for trademark approval
There was a discussion recently on the fedora-advisory-board list about
when a derivative is an official spin vs. one that is Fedora based. It
started out innocently enough with
for an Appliance Operating Spin.
Right away Bill Nottingham noted that
SELinux is disabled in this spin and wondered why. The answer was simple
enough, there are some current issues with the building tool and SELinux.
A simple enough start to what turned into a somewhat lengthy discussion of
what makes Fedora Fedora. This is not the first time that the Fedora
Advisory Board has tackled this issue, but it seems that not all board
members are in complete agreement of the difference between an official
Fedora spin and something which is merely Fedora based.
Jesse Keating recalled a conversation that
took place during the merge of core and extras on whether or not there
should be a "Fedora Standard Base".
That is, a basic set of
things you must have in your "spin" in order to call it Fedora. These
include things like rpm, yum, and SELinux (at least in my opinion), but
we never really coded this up nor hashed out what should be in the FSB,
or if FSB was even a good name for the concept.
version of trademark guidelines is available, and awaiting comments
and approval by the Fedora Board. The guidelines in this document do not
make any packages mandatory for trademark approval. They do state that
official spins will include only those packages that are available in the
official Fedora repository. Pretty much all spins, with the notable
exception of the Everything Spin, will contain a subset of all the packages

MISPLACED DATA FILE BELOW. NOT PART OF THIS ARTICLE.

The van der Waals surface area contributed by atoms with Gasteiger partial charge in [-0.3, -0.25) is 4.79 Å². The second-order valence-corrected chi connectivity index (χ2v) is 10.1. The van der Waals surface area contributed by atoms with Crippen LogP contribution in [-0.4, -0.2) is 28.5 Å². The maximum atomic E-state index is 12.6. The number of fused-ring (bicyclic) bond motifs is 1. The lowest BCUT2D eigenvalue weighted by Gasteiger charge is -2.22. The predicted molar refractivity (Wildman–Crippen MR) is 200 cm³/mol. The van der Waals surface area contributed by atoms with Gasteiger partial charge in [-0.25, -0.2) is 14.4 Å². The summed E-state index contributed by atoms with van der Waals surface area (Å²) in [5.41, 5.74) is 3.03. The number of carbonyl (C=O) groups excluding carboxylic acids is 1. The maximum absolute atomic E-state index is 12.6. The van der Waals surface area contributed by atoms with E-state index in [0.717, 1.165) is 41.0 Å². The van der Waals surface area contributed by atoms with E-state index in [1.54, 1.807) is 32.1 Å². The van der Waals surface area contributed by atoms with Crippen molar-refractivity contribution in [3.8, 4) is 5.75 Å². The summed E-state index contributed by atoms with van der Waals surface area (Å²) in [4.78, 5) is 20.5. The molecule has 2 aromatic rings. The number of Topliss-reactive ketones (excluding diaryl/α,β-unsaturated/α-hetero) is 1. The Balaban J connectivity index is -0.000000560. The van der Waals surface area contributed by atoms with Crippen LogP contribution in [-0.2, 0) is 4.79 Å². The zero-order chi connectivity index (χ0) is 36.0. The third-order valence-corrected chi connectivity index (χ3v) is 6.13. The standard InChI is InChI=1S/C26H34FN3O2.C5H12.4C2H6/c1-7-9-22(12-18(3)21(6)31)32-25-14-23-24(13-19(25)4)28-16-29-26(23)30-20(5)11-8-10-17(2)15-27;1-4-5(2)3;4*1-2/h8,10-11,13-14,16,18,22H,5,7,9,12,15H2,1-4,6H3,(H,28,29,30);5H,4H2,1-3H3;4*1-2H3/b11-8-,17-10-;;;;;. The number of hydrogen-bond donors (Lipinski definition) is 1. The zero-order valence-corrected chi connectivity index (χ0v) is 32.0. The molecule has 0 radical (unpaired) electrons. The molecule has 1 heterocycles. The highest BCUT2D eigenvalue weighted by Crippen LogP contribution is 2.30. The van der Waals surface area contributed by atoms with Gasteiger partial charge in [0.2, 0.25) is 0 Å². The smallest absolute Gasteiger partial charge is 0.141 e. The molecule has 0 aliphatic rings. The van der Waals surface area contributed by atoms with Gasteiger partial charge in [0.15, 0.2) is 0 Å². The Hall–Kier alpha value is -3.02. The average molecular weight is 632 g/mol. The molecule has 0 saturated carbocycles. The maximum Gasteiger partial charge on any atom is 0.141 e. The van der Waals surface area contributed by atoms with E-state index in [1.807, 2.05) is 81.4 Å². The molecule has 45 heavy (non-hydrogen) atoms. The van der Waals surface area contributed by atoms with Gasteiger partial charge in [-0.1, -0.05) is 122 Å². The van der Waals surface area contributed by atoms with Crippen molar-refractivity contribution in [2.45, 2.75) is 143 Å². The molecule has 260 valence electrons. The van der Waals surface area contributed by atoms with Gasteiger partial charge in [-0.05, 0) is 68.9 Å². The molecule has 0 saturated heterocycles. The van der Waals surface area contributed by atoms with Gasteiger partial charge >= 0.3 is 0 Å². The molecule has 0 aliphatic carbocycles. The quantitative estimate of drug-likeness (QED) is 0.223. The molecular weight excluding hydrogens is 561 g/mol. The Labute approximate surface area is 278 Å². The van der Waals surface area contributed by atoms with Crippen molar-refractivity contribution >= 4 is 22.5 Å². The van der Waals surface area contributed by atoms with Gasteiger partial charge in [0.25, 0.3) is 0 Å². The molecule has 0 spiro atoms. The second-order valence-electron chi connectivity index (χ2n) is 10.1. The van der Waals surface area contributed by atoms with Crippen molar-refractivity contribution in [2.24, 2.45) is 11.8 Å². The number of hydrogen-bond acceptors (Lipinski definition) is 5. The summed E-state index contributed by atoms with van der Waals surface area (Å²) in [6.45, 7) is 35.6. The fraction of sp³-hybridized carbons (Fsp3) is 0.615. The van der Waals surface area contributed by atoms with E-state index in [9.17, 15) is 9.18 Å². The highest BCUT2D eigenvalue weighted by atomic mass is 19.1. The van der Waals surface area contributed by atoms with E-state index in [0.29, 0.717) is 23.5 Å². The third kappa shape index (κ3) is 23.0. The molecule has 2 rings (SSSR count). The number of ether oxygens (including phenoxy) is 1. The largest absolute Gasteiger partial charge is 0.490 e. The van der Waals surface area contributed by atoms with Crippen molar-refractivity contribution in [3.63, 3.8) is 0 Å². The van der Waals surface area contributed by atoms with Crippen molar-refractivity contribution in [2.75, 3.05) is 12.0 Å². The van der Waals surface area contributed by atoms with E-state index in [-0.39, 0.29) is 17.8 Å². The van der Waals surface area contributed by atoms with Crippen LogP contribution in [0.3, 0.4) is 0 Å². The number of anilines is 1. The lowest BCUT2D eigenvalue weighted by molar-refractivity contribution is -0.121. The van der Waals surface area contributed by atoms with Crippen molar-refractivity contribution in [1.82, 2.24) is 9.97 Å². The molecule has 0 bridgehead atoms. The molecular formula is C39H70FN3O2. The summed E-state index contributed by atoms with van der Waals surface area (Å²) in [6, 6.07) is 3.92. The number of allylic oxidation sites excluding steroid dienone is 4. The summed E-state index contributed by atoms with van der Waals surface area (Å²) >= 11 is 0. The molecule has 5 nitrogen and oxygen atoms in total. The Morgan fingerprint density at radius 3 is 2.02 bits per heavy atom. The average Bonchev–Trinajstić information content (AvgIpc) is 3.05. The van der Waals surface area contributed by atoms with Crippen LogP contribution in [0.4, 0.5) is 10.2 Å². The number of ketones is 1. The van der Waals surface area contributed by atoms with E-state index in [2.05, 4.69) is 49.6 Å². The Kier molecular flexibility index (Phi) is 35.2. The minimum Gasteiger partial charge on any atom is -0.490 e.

in the repository and are left to chose which packages they need or don't
Axel Thimm posted that official spins
should have high standards and should improve the brand name.
Currently I cannot imagine Fedora w/o rpm or yum, but I can imagine it
w/o selinux if I think about very small footprints, nano-Fedoras and
all the recent suggestion. I wouldn't mind my phone to advertise that
it runs on Fedora, even if selinux was turned off (but the high
standard of security is ensured in another way).
Since we can't envision what nice spins/derivatives people will come up
with (I first heard of the appliance spin), we should not statically
enforce any requirements, but instead have the board be the checking
instance like it is now.
Of course, it's not just about the trademarks. The discussion also brought
up the kickstart pool and whether unofficial spins should be included in
the pool, or even whether all official spins should be included. So there
could be trademarked Fedora spins that aren't allowed in the kickstart
pool, perhaps because of their choice of packages. Or there could be
"Xora", a Fedora based distribution, that would be in the kickstart pool
and available in the Fedora Hosted service.
Jeff Spaleta looked at how the kickstart
pool might be structured.
Under the current workflow, there are essentially 3 different technical
1) Spin SIG best practices to get into kickstart pool
2) Technical issues which are associated with trademark approval
3) Technical requirements for RelEng for 'release' of a spin.
These can be layered technical hurdles, which the kickstart pool
could be structured to mimic.
The bottom line, in this instance, seems to be that AOS (Appliance
Operating Spin) will likely get trademark approval, since it only contains
official Fedora packages. However, unless they get SELinux running on it,
either with permissive mode or with a custom policy, it won't get into the
kickstart pool. Or perhaps it will be relegated to a second-class pool.
It may seem odd that an appliance needs SELinux, but as Jeroen van Meeuwen
says: "On the other hand, of course
we do have an agenda to push and that agenda includes SELinux as being one
of the core features of the entire Fedora line of products (including the
few enterprise linux spin-offs). It's one of the main features and we
would rather see appliances built upon an AOS that has SELinux enforcing by
default while it can still be disabled."
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